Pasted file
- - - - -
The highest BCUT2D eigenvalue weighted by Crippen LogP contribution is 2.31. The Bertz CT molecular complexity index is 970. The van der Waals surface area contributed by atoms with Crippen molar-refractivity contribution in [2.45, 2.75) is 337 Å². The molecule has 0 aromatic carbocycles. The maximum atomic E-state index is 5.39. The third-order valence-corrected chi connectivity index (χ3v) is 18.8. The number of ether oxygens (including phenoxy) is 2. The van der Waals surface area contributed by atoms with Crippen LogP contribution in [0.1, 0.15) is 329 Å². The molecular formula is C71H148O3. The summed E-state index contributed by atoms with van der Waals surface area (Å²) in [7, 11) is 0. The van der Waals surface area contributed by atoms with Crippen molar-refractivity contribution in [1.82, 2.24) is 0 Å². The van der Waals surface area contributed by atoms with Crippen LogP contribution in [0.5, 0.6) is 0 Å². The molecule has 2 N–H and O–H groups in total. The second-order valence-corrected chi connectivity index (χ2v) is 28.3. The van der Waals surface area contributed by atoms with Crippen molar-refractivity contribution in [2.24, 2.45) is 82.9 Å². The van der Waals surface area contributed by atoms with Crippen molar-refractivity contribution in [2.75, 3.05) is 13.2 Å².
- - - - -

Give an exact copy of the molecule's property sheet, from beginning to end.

The highest BCUT2D eigenvalue weighted by Crippen LogP contribution is 2.31. The Bertz CT molecular complexity index is 970. The van der Waals surface area contributed by atoms with Crippen molar-refractivity contribution in [2.45, 2.75) is 337 Å². The molecule has 0 aromatic carbocycles. The maximum atomic E-state index is 5.39. The third-order valence-corrected chi connectivity index (χ3v) is 18.8. The number of ether oxygens (including phenoxy) is 2. The van der Waals surface area contributed by atoms with Crippen LogP contribution in [0.1, 0.15) is 329 Å². The molecular formula is C71H148O3. The summed E-state index contributed by atoms with van der Waals surface area (Å²) in [7, 11) is 0. The van der Waals surface area contributed by atoms with Crippen molar-refractivity contribution in [1.82, 2.24) is 0 Å². The van der Waals surface area contributed by atoms with Crippen LogP contribution in [0.5, 0.6) is 0 Å². The molecule has 2 N–H and O–H groups in total. The second-order valence-corrected chi connectivity index (χ2v) is 28.3. The van der Waals surface area contributed by atoms with Crippen molar-refractivity contribution in [2.24, 2.45) is 82.9 Å². The van der Waals surface area contributed by atoms with Crippen molar-refractivity contribution in [2.75, 3.05) is 13.2 Å².